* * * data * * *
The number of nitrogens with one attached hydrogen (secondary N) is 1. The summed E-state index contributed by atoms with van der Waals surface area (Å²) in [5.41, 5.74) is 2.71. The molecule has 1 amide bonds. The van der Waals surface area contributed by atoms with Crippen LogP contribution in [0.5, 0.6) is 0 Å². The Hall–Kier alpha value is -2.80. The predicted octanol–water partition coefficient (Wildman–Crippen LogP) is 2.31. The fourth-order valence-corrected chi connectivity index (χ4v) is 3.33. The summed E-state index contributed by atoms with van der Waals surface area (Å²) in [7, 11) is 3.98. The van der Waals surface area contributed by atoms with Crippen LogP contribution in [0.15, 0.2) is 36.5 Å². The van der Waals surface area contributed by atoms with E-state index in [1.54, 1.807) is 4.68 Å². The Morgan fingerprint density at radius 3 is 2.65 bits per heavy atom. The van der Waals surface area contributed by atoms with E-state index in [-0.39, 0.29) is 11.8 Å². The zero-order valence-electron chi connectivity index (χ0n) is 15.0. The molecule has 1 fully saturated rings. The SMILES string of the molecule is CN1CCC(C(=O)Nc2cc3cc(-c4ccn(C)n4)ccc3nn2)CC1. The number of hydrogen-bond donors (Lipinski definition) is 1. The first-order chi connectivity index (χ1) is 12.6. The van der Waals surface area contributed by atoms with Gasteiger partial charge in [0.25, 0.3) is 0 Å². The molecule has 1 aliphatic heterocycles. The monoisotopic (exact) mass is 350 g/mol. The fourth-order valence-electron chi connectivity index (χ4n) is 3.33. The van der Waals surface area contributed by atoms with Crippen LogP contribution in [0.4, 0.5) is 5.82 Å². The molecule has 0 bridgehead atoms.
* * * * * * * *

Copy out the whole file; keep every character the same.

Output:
The number of nitrogens with one attached hydrogen (secondary N) is 1. The summed E-state index contributed by atoms with van der Waals surface area (Å²) in [5.41, 5.74) is 2.71. The molecule has 1 amide bonds. The van der Waals surface area contributed by atoms with Crippen LogP contribution in [0.5, 0.6) is 0 Å². The Hall–Kier alpha value is -2.80. The predicted octanol–water partition coefficient (Wildman–Crippen LogP) is 2.31. The fourth-order valence-corrected chi connectivity index (χ4v) is 3.33. The summed E-state index contributed by atoms with van der Waals surface area (Å²) in [7, 11) is 3.98. The van der Waals surface area contributed by atoms with Crippen LogP contribution in [0.15, 0.2) is 36.5 Å². The van der Waals surface area contributed by atoms with E-state index in [1.54, 1.807) is 4.68 Å². The Morgan fingerprint density at radius 3 is 2.65 bits per heavy atom. The van der Waals surface area contributed by atoms with E-state index in [-0.39, 0.29) is 11.8 Å². The zero-order valence-electron chi connectivity index (χ0n) is 15.0. The molecule has 1 fully saturated rings. The SMILES string of the molecule is CN1CCC(C(=O)Nc2cc3cc(-c4ccn(C)n4)ccc3nn2)CC1. The number of hydrogen-bond donors (Lipinski definition) is 1. The first-order chi connectivity index (χ1) is 12.6. The van der Waals surface area contributed by atoms with Gasteiger partial charge in [0.25, 0.3) is 0 Å². The molecule has 1 aliphatic heterocycles. The monoisotopic (exact) mass is 350 g/mol. The fourth-order valence-electron chi connectivity index (χ4n) is 3.33. The van der Waals surface area contributed by atoms with Crippen LogP contribution in [0.4, 0.5) is 5.82 Å². The molecule has 0 bridgehead atoms.